Several things characterize America’s disastrous 60-year war. These include waste and cruelty in the use of weapons against peoples who could not respond in kind; enormous profiteering by the military-industrial complex; incessant lying by the U.S. government (the evidence in the Pentagon Papers for Vietnam, the missing weapons of mass destruction for the invasion of Iraq, and the recent papers for the Afghan war); Defeats without accountability, with prominent government or Pentagon officials essentially never held accountable; and the consistent application of militarized Keynesianism that provided jobs and prosperity to relatively few at the expense of a large majority. In sum, America’s 60-year war has led to conspicuous destruction around the world, even as war production in the U.S. has not improved the lives of the working and middle classes as a whole.
Let’s take a closer look. In military terms, the use of almost everything the U.S. military possessed (except nuclear weapons) against adversaries who possessed next to nothing should be seen as a characteristic feature of the VLW. During those six decades of warfare, the U.S. military raged with fierce fury against enemies who refused to submit to its increasingly powerful, technologically advanced, and destructive toys.
I have studied and written about the Vietnam War, and yet I am always amazed at the sheer range of weapons dropped on the people of Southeast Asia in those years – from conventional bombs and napalm to defoliants like Agent Orange, which are still inflicting casualties nearly half a century after our troops finally withdrew. In addition to all the ordnance left behind, Vietnam was also a testing ground for technologies of all kinds, including the infamous electronic barrier that Secretary of Defense Robert McNamara wanted to erect to disrupt the Ho Chi Minh Trail.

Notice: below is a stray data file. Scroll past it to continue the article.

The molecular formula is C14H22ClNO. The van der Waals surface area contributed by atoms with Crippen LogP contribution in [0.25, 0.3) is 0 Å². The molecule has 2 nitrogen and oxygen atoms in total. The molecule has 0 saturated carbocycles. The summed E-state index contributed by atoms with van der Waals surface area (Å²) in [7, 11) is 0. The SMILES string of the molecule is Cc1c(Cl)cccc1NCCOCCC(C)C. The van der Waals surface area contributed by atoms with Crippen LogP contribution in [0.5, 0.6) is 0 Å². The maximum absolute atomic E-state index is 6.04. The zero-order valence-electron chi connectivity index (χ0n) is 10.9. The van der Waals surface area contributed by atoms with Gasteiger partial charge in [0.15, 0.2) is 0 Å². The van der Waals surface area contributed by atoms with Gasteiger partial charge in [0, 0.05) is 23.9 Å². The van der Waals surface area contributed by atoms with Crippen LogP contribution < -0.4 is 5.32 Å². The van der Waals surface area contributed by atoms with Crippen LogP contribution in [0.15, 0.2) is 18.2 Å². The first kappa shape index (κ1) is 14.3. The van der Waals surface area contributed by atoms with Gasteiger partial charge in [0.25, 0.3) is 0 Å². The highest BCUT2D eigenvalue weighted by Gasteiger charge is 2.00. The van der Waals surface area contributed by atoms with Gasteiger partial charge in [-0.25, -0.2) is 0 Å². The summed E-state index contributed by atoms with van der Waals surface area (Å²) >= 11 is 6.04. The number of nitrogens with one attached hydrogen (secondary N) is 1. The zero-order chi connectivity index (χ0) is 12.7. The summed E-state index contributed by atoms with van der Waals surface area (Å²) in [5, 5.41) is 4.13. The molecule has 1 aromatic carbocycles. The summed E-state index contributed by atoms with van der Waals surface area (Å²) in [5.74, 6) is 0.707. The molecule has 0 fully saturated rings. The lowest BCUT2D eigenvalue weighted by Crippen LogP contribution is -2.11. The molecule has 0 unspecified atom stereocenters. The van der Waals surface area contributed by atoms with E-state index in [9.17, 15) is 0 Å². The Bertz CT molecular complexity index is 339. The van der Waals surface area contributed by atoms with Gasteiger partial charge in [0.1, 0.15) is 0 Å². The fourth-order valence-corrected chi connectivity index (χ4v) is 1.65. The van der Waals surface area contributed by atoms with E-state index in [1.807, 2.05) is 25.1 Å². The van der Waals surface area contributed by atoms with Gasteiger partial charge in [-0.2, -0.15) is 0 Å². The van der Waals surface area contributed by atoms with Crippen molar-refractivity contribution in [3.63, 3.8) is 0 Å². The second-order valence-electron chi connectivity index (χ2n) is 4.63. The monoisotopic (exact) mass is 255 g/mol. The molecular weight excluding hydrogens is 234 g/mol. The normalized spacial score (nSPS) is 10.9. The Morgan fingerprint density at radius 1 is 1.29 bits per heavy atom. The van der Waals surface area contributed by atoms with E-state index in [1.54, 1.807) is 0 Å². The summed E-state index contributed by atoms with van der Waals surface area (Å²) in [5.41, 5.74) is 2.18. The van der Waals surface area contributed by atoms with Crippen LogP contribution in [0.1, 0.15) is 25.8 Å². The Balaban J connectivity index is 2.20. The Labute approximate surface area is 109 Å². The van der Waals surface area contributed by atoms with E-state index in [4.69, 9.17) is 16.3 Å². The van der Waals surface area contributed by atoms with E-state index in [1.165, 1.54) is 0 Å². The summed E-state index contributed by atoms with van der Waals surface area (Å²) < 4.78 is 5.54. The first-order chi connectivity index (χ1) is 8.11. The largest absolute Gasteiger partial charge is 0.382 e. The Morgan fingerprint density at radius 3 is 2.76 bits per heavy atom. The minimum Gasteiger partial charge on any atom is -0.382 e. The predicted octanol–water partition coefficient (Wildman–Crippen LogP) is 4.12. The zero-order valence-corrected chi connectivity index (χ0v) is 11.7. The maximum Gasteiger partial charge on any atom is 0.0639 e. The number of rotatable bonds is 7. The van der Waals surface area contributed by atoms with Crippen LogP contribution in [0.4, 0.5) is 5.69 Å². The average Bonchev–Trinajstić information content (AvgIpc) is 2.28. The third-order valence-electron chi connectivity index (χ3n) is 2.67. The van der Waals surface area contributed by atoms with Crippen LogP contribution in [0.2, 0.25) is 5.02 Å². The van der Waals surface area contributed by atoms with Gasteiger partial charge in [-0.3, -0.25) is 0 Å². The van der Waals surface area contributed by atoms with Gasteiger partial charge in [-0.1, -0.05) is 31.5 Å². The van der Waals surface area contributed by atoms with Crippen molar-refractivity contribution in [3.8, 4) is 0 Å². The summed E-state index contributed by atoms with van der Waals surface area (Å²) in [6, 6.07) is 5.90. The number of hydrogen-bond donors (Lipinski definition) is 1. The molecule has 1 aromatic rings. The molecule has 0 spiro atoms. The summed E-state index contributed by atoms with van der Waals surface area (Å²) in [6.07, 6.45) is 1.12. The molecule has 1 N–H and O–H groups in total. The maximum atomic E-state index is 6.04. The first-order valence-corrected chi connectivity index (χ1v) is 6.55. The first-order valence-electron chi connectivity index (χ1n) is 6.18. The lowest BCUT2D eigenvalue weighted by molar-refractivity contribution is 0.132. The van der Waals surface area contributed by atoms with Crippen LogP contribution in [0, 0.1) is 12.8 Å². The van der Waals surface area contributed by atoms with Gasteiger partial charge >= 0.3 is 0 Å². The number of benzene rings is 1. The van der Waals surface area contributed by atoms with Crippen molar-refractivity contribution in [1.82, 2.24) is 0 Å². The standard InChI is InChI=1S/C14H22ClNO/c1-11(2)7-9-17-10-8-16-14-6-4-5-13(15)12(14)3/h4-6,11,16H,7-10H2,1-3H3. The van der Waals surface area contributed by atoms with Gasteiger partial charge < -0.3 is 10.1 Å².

For my old service, the Air Force, Vietnam became a proving ground for the notion that air forces could win a war with megatons of bombs. Just about every aircraft in the inventory at the time was used against America’s perceived enemies, including bombers built for strategic nuclear strikes, such as the B-52 Stratofortress. The result was staggeringly large-scale devastation and loss of life, and significant costs to economic fairness and social justice in this country (not to mention our humanity). Yet the companies that made all those bombs, napalm, defoliants, sensors, aircraft, and other deadly products made good money during those years.
In terms of sheer bomb tonnage and the like, the American wars in Afghanistan and Iraq were more restrained, thanks largely to the development of so-called smart weapons after Vietnam. Nonetheless, the kind of destruction dropped in Southeast Asia was largely repeated in the war on terror, which also targeted lightly armed guerrilla groups and helpless civilian populations. And once again, expensive strategic bombers such as the B-1, developed at staggering cost to overcome sophisticated Soviet air defenses in a nuclear war, were used against guerrilla groups in Afghanistan, Iraq, and Syria. Repeatedly, depleted uranium shells, white phosphorus, cluster munitions, and other toxic munitions were used.